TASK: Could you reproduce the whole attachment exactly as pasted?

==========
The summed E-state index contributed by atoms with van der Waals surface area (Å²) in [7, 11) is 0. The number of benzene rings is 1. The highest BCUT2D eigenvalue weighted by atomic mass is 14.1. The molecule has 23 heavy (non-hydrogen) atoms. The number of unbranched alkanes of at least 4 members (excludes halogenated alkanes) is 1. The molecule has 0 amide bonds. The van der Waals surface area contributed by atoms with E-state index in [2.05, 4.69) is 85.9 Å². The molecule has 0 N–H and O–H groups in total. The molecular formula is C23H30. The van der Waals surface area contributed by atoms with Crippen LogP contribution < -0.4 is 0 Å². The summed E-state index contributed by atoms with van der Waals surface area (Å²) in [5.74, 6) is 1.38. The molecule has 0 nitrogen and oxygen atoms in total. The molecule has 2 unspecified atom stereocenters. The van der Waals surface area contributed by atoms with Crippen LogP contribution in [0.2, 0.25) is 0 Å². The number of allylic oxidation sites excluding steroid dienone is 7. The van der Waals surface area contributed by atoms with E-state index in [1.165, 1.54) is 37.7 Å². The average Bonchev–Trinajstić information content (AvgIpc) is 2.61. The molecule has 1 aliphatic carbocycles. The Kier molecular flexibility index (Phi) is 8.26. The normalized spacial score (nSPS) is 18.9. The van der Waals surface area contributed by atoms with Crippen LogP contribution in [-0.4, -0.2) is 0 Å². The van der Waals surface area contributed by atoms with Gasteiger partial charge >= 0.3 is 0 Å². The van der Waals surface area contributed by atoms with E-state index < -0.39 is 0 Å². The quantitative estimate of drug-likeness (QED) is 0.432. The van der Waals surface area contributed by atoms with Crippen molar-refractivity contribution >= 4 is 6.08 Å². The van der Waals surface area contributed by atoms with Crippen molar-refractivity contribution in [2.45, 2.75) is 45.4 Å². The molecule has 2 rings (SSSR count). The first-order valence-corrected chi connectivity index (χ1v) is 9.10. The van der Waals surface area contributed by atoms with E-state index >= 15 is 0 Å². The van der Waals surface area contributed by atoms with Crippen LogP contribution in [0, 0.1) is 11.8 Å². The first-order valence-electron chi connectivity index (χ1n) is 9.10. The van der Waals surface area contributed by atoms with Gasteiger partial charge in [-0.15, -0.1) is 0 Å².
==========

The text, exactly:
The summed E-state index contributed by atoms with van der Waals surface area (Å²) in [7, 11) is 0. The number of benzene rings is 1. The highest BCUT2D eigenvalue weighted by atomic mass is 14.1. The molecule has 23 heavy (non-hydrogen) atoms. The number of unbranched alkanes of at least 4 members (excludes halogenated alkanes) is 1. The molecule has 0 amide bonds. The van der Waals surface area contributed by atoms with E-state index in [2.05, 4.69) is 85.9 Å². The molecule has 0 N–H and O–H groups in total. The molecular formula is C23H30. The van der Waals surface area contributed by atoms with Crippen LogP contribution < -0.4 is 0 Å². The summed E-state index contributed by atoms with van der Waals surface area (Å²) in [5.74, 6) is 1.38. The molecule has 0 nitrogen and oxygen atoms in total. The molecule has 2 unspecified atom stereocenters. The van der Waals surface area contributed by atoms with Crippen LogP contribution in [0.2, 0.25) is 0 Å². The number of allylic oxidation sites excluding steroid dienone is 7. The van der Waals surface area contributed by atoms with E-state index in [1.165, 1.54) is 37.7 Å². The average Bonchev–Trinajstić information content (AvgIpc) is 2.61. The molecule has 1 aliphatic carbocycles. The Kier molecular flexibility index (Phi) is 8.26. The normalized spacial score (nSPS) is 18.9. The van der Waals surface area contributed by atoms with Crippen LogP contribution in [-0.4, -0.2) is 0 Å². The van der Waals surface area contributed by atoms with Gasteiger partial charge >= 0.3 is 0 Å². The van der Waals surface area contributed by atoms with E-state index < -0.39 is 0 Å². The quantitative estimate of drug-likeness (QED) is 0.432. The van der Waals surface area contributed by atoms with Crippen molar-refractivity contribution >= 4 is 6.08 Å². The van der Waals surface area contributed by atoms with Crippen molar-refractivity contribution in [2.45, 2.75) is 45.4 Å². The molecule has 2 rings (SSSR count). The first-order valence-corrected chi connectivity index (χ1v) is 9.10. The van der Waals surface area contributed by atoms with E-state index >= 15 is 0 Å². The van der Waals surface area contributed by atoms with Crippen LogP contribution in [0, 0.1) is 11.8 Å². The first-order valence-electron chi connectivity index (χ1n) is 9.10. The van der Waals surface area contributed by atoms with Gasteiger partial charge in [-0.15, -0.1) is 0 Å².